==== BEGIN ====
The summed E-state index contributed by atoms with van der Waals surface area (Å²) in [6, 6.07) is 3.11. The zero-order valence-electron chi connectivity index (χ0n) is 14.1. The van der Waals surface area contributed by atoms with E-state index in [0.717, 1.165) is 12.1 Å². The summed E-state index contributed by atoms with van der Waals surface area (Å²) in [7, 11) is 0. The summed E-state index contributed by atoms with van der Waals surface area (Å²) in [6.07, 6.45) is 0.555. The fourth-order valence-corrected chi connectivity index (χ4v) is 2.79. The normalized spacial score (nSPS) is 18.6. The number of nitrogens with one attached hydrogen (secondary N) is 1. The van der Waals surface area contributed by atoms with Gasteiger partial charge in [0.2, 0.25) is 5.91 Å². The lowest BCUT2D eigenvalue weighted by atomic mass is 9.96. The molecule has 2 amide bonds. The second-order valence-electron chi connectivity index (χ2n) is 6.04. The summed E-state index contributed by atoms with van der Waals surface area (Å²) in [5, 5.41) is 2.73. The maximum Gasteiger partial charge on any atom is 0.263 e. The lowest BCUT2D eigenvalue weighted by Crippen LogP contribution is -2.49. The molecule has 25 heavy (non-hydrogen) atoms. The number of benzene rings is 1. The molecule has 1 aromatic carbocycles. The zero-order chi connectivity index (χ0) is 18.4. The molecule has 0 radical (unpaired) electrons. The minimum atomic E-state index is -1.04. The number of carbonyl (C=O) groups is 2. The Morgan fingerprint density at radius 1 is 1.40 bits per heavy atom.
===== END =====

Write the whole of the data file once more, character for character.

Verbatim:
The summed E-state index contributed by atoms with van der Waals surface area (Å²) in [6, 6.07) is 3.11. The zero-order valence-electron chi connectivity index (χ0n) is 14.1. The van der Waals surface area contributed by atoms with E-state index in [0.717, 1.165) is 12.1 Å². The summed E-state index contributed by atoms with van der Waals surface area (Å²) in [7, 11) is 0. The summed E-state index contributed by atoms with van der Waals surface area (Å²) in [6.07, 6.45) is 0.555. The fourth-order valence-corrected chi connectivity index (χ4v) is 2.79. The normalized spacial score (nSPS) is 18.6. The number of nitrogens with one attached hydrogen (secondary N) is 1. The van der Waals surface area contributed by atoms with Gasteiger partial charge in [0.2, 0.25) is 5.91 Å². The lowest BCUT2D eigenvalue weighted by atomic mass is 9.96. The molecule has 2 amide bonds. The second-order valence-electron chi connectivity index (χ2n) is 6.04. The summed E-state index contributed by atoms with van der Waals surface area (Å²) in [5, 5.41) is 2.73. The maximum Gasteiger partial charge on any atom is 0.263 e. The lowest BCUT2D eigenvalue weighted by Crippen LogP contribution is -2.49. The molecule has 25 heavy (non-hydrogen) atoms. The number of benzene rings is 1. The molecule has 1 aromatic carbocycles. The zero-order chi connectivity index (χ0) is 18.4. The molecule has 0 radical (unpaired) electrons. The minimum atomic E-state index is -1.04. The number of carbonyl (C=O) groups is 2. The Morgan fingerprint density at radius 1 is 1.40 bits per heavy atom.